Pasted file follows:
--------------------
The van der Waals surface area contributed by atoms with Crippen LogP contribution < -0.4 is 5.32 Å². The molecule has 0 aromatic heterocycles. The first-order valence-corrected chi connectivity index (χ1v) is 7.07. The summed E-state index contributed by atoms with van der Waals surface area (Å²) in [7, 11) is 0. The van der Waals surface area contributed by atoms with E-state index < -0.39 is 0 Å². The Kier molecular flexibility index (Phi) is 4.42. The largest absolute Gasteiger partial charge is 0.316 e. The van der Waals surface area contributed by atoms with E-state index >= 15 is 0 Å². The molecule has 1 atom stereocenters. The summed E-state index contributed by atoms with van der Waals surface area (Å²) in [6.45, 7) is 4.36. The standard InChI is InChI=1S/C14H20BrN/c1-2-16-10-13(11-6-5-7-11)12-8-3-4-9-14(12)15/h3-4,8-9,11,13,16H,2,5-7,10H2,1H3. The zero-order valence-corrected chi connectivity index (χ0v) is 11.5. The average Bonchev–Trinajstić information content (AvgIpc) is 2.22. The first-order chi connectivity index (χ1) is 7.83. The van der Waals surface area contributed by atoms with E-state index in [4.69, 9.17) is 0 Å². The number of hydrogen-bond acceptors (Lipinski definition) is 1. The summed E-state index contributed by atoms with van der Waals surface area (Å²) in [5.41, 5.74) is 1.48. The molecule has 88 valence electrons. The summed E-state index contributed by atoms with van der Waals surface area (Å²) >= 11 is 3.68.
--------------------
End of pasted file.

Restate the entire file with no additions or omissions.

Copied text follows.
The van der Waals surface area contributed by atoms with Crippen LogP contribution < -0.4 is 5.32 Å². The molecule has 0 aromatic heterocycles. The first-order valence-corrected chi connectivity index (χ1v) is 7.07. The summed E-state index contributed by atoms with van der Waals surface area (Å²) in [7, 11) is 0. The van der Waals surface area contributed by atoms with E-state index < -0.39 is 0 Å². The Kier molecular flexibility index (Phi) is 4.42. The largest absolute Gasteiger partial charge is 0.316 e. The van der Waals surface area contributed by atoms with E-state index >= 15 is 0 Å². The molecule has 1 atom stereocenters. The summed E-state index contributed by atoms with van der Waals surface area (Å²) in [6.45, 7) is 4.36. The standard InChI is InChI=1S/C14H20BrN/c1-2-16-10-13(11-6-5-7-11)12-8-3-4-9-14(12)15/h3-4,8-9,11,13,16H,2,5-7,10H2,1H3. The zero-order valence-corrected chi connectivity index (χ0v) is 11.5. The average Bonchev–Trinajstić information content (AvgIpc) is 2.22. The first-order chi connectivity index (χ1) is 7.83. The van der Waals surface area contributed by atoms with E-state index in [4.69, 9.17) is 0 Å². The number of hydrogen-bond acceptors (Lipinski definition) is 1. The summed E-state index contributed by atoms with van der Waals surface area (Å²) in [5.41, 5.74) is 1.48. The molecule has 88 valence electrons. The summed E-state index contributed by atoms with van der Waals surface area (Å²) >= 11 is 3.68.